Summer residence of the older line of the House of Reuss, early neo-classical palace from 1769 with landscape park designed by Carl Eduard Petzold and Rudolph Reinecken in 1878, in the park exceptional features of dendrology and park architecture, such as the Pinetum and a lake
The east Thuringian town of Greiz, also called “pearl of the Vogtland”, used to stand for Thuringian sectionalism. At times there were the four Reuss residences of Obergreiz, Untergreiz, Dölau and Rothental in the area of today’s town, and the borders ran through the middle of the old town. Only after the Untergreiz line had died out in 1786 this separation was given up. The “Reuss road of princes” which touches Greiz is a reminder of this epoch as is the upper palace, first documented as a castle in 1225 and to become the town emblem.
The ensemble of buildings from different periods and in different styles, situated on a peak of about 50 metres height, was the starting point and also the visual point of reference for the property “Summer Palace and Park on the western outskirts of Greiz” before today’s summer palace was erected. Since 1994 this property has been owned by the Palace, Castle and Gardens Trust of Thuringia.
Neither in the upper palace on the peak nor in the lower palace situated then on the outskirts but now in the centre there was sufficient space for the princely family to retreat from daily life at the court. Furthermore, as the garden in Obergreiz functioning as pleasure garden had been destroyed by a flood, ruling Prince Heinrich IX Reuss (1722-1800) began to focus his attention on an area on the western bank of the river Weisse Elster, measuring 40 hectares and known for generations as Greiz park.
On the foundations of an earlier building he initiated the construction of the new summer palace between 1769 and 1779 and of a building commonly known as the kitchen house. To the north-east a small park was laid out; an exceptional feature of this park and unique in Thuringia to this day is the so-called Pinetum, a collection of native and exotic trees, especially of conifers. About one hundred years later the prospering textile and paper-producing town of Greiz was connected to the railway.
The originally intended railway route would have seriously harmed the park and was therefore rigorously rejected by the House of Reuss. Compromises were found. The newly negotiated route not only preserved the quietness desirable for such a refuge, it also became a considerable source of income for the prince. Heinrich XIII Reuss used this money to commission Carl Eduard Petzold, a renowned pupil of Pückler and for some time court gardener in Weimar, to make designs for the landscape park in Greiz which today measures roughly 45 hectares.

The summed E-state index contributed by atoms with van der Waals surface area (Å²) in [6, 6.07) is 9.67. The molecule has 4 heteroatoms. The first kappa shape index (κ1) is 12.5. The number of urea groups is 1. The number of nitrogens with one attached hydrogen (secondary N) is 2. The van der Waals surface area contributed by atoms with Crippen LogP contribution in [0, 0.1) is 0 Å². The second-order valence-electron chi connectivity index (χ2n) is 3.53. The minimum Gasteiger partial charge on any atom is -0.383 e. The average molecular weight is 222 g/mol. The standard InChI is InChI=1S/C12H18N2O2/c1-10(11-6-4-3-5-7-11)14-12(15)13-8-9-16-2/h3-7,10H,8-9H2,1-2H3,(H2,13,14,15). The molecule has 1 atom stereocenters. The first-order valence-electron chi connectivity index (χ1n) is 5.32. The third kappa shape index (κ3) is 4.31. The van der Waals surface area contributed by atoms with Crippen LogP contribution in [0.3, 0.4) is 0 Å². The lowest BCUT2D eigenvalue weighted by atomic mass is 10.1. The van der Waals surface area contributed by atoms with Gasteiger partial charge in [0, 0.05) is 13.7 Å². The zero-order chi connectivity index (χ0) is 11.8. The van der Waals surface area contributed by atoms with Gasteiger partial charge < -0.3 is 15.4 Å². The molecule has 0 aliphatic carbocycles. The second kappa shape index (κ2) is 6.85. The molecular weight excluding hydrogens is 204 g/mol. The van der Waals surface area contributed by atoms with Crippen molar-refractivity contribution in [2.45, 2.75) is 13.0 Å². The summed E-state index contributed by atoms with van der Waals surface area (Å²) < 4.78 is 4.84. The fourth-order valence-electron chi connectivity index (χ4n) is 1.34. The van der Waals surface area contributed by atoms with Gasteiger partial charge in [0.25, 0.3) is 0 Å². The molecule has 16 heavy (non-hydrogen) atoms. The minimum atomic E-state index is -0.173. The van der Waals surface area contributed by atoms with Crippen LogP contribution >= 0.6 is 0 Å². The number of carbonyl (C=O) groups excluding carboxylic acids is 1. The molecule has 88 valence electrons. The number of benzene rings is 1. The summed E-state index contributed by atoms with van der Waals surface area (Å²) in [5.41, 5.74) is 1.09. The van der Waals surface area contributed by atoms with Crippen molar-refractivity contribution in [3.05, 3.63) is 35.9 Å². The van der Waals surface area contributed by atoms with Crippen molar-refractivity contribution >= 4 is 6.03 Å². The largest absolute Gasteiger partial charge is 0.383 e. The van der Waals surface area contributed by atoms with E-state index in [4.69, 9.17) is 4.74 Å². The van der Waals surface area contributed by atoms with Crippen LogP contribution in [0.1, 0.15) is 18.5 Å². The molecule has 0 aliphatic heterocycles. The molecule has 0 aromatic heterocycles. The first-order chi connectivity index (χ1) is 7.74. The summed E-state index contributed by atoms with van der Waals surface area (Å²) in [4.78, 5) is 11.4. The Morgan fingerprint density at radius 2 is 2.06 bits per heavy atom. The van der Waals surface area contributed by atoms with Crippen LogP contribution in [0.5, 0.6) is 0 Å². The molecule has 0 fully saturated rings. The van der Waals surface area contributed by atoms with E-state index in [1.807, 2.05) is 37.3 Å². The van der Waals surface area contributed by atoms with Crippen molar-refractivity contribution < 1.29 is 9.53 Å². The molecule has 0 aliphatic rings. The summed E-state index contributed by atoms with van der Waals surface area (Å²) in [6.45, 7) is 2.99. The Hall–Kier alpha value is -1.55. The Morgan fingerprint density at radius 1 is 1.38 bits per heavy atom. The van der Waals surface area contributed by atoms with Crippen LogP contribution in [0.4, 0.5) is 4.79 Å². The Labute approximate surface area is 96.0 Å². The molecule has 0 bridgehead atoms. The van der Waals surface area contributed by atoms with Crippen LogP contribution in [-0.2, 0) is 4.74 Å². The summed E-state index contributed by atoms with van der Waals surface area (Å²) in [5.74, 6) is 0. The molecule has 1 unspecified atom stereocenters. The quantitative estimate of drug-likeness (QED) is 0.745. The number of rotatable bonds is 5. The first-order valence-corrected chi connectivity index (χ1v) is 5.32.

For the realisation of his designs Petzold successfully recommended the gardener Rudolph Reinecken whom he knew well from Muskau. To say that the entire park shows the hand of Reinecken does not belittle Petzold’s basic ideas. Nonetheless, during the five decades Reinecken worked in Greiz he questioned one or the other of Petzold’s designs, took the occasional liberty of deviating from them and even of adding something totally new. Highlights of the park, which is considered a unique example of late classical landscape design in Thuringia, are – apart from the already mentioned Pinetum – a pond with rushes situated in the middle of the park and measuring about eight hectares, an avenue of linden trees, the “white cross” at the end of a magnificent view axis erected after the death of the prince’s wife Sophie, a rotunda and finally the Gasparine temple open to all sides and built in commemoration of a princely wedding.
At the instigation of the prince in the pediment of the summer palace the inscription “maison de la belle retraite” was added to the decoration consisting of the Reuss coat of arms. The architecture of the building, whose facade faces south and not towards the upper castle like the earlier building, skilfully conceals the main purpose of the palace’s construction by having the state apartments where the prince’s family could remain undisturbed, namely behind the salon which itself was used as an orangery. On the first floor the hall, just like the orangery richly decorated with stucco work, is the centre of the prince’s apartments.
The building was extensively renovated from 2005 to 2011 while remaining open to the public. The Greiz’s State collection of books and engravings with about 1000 mezzotint engravings, several thousand maps, battle plans, views and atlases, most of them from before 1850, caricatures from the 18th and 19th centuries and finally the collection of contemporary caricatures called “Satiricum” height the attraction of Greiz summer palace and park for tourists.